a) You will need vector addition, which is just adding vectors componentwise.
b) Use the law of cosines
c) Use the formula where is the cross-product and is the magnitude.
d) Use the formula where is the dot-product.
If you don't understand those terms you will need to look them up. I believe your instructor intends for you to learn this on your own, so I won't be able to help you any further without an attempt at a solution.
Is there a good page or something that defines this specific topic in vectors?
Is it as simple as adding the two equations together?
I attempted to solve as a system of equations with cramers rule with no success. :/
You don't need Cramer's Rule. are called cardinal directions and represent components of a vector.
I would suggest using google or the search in the forums and look up the keywords I mentioned in my first post.
Would you call this a difficult problem?
I'm taking my final tomorrow and I'm having no luck in getting a grasp on these vector problems :/ :/ I'd greatly appreciate this problem worked out, or explained, I have others on an assignment sheet I want to model it after. :)
The following is going to contain a very compressed version of what I would teach in about 1/4 to 1/2 a semester, so have fun.
a) We can write the vectors as
So adding them together we get
b) The law of cosines states where is the angle between . So to find the angle between two vectors we use the formula .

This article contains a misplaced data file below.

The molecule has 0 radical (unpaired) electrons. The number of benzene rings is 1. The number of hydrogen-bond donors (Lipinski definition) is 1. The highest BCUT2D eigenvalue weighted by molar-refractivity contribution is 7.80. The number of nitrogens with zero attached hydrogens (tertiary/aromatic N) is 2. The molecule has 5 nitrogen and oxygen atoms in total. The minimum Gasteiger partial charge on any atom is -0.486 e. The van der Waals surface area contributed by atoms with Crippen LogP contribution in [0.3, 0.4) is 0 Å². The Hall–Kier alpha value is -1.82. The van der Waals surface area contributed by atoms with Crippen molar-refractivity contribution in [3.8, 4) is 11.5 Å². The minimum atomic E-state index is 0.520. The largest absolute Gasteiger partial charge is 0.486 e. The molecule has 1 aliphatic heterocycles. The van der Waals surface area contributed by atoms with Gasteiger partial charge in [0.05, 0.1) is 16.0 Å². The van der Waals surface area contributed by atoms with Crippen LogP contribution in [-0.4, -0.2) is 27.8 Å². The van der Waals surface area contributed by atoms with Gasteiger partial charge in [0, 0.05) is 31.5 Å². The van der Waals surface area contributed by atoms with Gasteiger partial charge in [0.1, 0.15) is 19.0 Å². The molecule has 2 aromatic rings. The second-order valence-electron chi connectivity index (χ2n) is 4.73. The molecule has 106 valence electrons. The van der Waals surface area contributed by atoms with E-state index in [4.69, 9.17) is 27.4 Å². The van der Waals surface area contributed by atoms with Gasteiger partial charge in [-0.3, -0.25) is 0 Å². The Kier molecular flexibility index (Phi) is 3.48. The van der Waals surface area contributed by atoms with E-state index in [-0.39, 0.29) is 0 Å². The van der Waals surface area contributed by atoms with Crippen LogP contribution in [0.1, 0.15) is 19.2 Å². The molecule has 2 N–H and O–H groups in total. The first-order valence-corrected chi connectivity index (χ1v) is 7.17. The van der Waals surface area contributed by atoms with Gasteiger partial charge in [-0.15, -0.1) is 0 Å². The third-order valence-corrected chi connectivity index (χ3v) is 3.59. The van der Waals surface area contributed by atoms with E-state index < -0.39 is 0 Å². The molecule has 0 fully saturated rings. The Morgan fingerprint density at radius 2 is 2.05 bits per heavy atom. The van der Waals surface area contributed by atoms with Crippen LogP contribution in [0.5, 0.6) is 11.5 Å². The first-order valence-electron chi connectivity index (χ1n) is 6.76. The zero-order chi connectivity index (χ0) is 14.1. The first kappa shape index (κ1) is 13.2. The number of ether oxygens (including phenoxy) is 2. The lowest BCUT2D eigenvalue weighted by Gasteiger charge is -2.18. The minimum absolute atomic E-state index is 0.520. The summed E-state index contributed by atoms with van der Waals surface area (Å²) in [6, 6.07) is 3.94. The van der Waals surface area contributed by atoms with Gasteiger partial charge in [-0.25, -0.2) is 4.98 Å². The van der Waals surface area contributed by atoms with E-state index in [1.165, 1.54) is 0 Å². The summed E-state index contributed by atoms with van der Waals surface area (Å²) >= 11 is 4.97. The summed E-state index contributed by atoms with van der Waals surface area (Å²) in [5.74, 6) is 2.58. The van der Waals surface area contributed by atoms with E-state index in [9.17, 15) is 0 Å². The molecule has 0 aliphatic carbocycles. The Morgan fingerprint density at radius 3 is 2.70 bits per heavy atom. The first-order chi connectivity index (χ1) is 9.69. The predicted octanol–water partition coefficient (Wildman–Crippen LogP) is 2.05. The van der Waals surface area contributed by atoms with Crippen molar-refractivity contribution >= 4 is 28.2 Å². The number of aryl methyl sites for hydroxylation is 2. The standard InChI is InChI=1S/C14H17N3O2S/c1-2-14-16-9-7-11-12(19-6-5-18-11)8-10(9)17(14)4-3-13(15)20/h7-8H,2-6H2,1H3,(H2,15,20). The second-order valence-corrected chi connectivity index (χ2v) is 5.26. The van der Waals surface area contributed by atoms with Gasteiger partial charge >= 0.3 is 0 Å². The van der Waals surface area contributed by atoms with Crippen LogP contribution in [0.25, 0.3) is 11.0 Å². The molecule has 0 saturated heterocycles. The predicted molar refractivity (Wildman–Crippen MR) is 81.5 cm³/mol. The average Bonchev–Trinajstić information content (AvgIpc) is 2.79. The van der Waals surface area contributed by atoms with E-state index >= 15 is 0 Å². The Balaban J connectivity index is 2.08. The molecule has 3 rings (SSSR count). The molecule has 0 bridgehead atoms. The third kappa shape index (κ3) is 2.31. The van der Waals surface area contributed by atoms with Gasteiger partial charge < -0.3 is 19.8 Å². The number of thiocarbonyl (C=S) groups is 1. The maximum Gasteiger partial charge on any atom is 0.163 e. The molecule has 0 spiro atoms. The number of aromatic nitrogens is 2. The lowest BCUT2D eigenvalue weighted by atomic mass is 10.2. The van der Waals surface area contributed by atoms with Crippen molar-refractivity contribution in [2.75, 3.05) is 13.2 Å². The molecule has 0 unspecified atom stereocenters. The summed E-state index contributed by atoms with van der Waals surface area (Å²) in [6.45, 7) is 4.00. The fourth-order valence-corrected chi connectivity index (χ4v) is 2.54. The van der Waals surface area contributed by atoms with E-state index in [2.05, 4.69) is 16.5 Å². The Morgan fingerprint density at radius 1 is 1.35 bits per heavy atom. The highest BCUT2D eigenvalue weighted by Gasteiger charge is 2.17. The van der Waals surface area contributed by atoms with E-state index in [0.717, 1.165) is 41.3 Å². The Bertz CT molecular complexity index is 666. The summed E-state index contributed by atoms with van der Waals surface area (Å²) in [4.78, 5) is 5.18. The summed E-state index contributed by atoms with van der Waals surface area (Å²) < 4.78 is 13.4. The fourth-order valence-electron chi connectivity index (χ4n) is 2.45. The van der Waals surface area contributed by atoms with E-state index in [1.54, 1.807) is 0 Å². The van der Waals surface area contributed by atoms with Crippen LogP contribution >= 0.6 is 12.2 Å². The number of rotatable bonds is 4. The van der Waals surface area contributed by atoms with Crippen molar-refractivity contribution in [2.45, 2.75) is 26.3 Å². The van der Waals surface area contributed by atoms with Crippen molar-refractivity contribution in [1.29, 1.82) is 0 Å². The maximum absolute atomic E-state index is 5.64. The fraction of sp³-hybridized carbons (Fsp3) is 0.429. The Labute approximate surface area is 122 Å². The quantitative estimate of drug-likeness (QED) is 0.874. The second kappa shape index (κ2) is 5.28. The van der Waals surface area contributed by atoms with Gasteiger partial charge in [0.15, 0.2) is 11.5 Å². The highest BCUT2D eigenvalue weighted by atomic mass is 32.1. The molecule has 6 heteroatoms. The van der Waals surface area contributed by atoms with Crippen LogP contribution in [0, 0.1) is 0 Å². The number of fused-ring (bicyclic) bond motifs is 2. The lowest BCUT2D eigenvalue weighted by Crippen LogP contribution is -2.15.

But, we need to discuss the dot product first. Say we have two vectors
then the dot product is defined as
Therefore, the dot product for our vectors would be
We also need to know how to find the magnitude of our vectors. The magnitude of a vector is given by
Therefore, we have
c) Here we need to discuss cross-products. In my opinion the easiest way to do a cross product is by using the cardinal directions.
First, draw a triangle with one of each at each vertex, in that order. Now draw arrows from each vertex going clockwise. This will help you remember the products that I am about to tell you
What we did there was start at the vertex crossed with the vertex, which then sends us to the vertex. Notice we went in a clockwise direction. If we traveled in the counter clockwise (anti-clockwise) direction we would have got a negative answer.
Here are a couple more examples
The next important thing is that
Now we can compute our cross-product
Now multiply these out similar to polynomials, except scalars multiply and vectors use cross-product. Also, in this case order of multiplication is important
The rest of this you should be able to do on your own.